…Madame Forestier had halted. “You say you bought a diamond necklace to replace mine?”
“Yes. You hadn’t noticed it? They were very much alike.” And she smiled in proud and innocent happiness.
Madame Forestier, deeply moved, took her two hands. “Oh, my poor Mathilde! But mine was imitation. It was worth at the very most five hundred francs!”
“Oh!” exclaimed Mathilde. “Then surely you won’t mind selling it and giving me back the difference.”
Madame Forestier, even more deeply moved, grasped her two shoulders. “Of course not, dear! Let’s go to the jeweler’s this instant! With the appreciation on a thing like that I can easily buy another rhinestone job and you should have enough money left to retire.”
Mathilde breathed a profound sigh of relief. Her life of deprivation was behind her at last. “Wow!” she gasped. “What a pleasant surprise…”
…As he is about to clasp her he feels a stunning blow upon the back of the neck; a blinding white light blazes all about him with a sound like the shock of a cannon — then all is darkness and silence! Peyton Farquhar was dead; his body, with a broken neck, swung gently from side to side beneath the timbers of the Owl Creek bridge.
“For crying out loud Peyton, wake up and quit moaning!” his wife shouted. “You’re probably having that damn war flashback nightmare again!”
“Woah!” Farquhar exclaimed. “It was so vivid!”
“It was ‘vivid’ three times last month!” his wife snapped. “Look — they didn’t hang you, all right? The rope broke, you escaped, I hid you in the cellar for the rest of the war and now here we both are, safe and sound. For heaven’s sake, that was almost forty years ago — think you’d get over it by now. Now shut the hell up and go back to sleep.”
“Why’d I ever marry the old sow?” Peyton muttered to himself as he rolled over. “But that dream! What a shock!”
…Jim tumbled down on the couch and put his hands under the back of his head and smiled. “Dell,” said he, “let’s put our Christmas presents away and keep ’em a while. They’re too nice to use just at present. I sold the watch to get the money to buy your combs.”
“Aw, thanks honey! You’re really sweet,” said Della, as she bent down to give him a kiss. “Good thing I didn’t cut off ALL my hair. What the heck, it was almost to my ankles. These combs’ll do just fine for the pageboy do I’ve got now. You think I should get the ends frosted or…?”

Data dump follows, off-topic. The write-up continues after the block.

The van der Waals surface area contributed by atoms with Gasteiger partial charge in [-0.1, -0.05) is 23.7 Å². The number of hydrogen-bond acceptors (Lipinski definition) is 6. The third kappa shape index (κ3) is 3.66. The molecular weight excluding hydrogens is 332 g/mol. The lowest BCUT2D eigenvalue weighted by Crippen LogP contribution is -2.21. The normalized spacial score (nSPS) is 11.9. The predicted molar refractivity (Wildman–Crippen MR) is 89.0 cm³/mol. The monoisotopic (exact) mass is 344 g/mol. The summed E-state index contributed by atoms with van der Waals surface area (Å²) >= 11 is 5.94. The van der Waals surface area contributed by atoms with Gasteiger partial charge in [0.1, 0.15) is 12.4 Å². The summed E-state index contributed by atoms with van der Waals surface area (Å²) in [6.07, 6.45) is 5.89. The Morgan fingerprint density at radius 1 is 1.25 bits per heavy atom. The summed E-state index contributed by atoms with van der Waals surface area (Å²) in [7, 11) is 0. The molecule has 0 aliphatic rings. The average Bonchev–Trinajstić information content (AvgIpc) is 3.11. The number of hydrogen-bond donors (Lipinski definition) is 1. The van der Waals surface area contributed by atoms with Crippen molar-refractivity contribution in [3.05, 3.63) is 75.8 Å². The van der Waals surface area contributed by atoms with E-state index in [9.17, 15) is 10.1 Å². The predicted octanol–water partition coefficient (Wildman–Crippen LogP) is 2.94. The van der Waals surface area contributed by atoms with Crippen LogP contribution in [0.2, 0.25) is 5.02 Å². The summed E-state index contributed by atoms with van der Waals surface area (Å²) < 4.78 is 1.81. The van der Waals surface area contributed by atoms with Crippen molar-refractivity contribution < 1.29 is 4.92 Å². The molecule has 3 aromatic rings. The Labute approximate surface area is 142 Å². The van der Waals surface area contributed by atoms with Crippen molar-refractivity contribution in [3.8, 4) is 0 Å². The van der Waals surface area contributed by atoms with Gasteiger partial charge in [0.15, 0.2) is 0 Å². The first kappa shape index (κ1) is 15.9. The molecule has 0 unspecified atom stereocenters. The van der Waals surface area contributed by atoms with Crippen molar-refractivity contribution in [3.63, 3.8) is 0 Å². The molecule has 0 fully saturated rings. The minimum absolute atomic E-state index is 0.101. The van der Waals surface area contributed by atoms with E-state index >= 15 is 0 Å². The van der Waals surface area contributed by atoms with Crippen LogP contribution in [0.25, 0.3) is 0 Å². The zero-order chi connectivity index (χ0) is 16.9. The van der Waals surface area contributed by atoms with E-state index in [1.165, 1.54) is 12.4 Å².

But by this time Jim was on the phone to the pawnbroker. “Hey, Max, could you do me a favor?” he said. After Max had listened to the whole story and had a good laugh, he promised to hold on to the watch until Della’s hair grew out enough to sell again and they could redeem the precious heirloom. “Oh, and Jim!” Max added before hanging up the phone. “You ought to get yourself a literary agent and sell the rights to your story. It’s a real bombshell!”
…The blind man stood for a long time, swallowing hoarsely. He gulped: “Parsons! I thought you — …Yes. Maybe so. MAYBE SO! BUT I’M BLIND! I’M BLIND, AND YOU’VE BEEN STANDING HERE LETTING ME SPOUT TO YOU, AND LAUGHING AT ME EVERY MINUTE OF IT! I’M BLIND!”
Mr. Parsons looked over, almost piteously and said reflectively, “Well, don’t make such a row about it, Markwardt …. So am I.”
Markwardt gulped and said sheepishly, “Well, actually Parsons, I’m not really blind. Truth is I’m a no-account lazy drunk. I just pretend to be blind because I get more money panhandling that way.”
“Aw hell,” said Parsons, “I’m not really blind either. I figured if you couldn’t see me you wouldn’t know I was lying and I could get out of here without having to give you anything. But all right, damn it, you got me — here’s a fifty. Now beat it.”
“Thanks pal!” called the retreating Markwardt. “What a windfall!”
And went without the meat, and cursed the bread;
And Richard Cory, one calm summer night,
Went home and put a bullet through his head.
– – – Epilogue – – –
‘Twas only then that everyone found out
He suffered from a dire and dread disease
That would have done him in, there was no doubt,
Before the coming autumn tinged the trees.
His life insurance said it wouldn’t pay
For suicides. His will and testament
Was voided due to fiscal foul play.
His wife and kids were left without a cent.
An inquest formed to delve into his past
Revealed some startling news about the man:
The day before he fired the fatal blast
He’d introduced a profit-sharing plan
For every worker toiling in his mill
From night shift to supplies to cleaning crew.
We owned the fact’ry, stock, land and goodwill
And all his private goods and chattels too.
Our Corycorp shares soared to record heights.
We’ve cash for meat and scotch and private school.
And after work on warm calm summer nights
We swim in Richard Cory’s heated pool.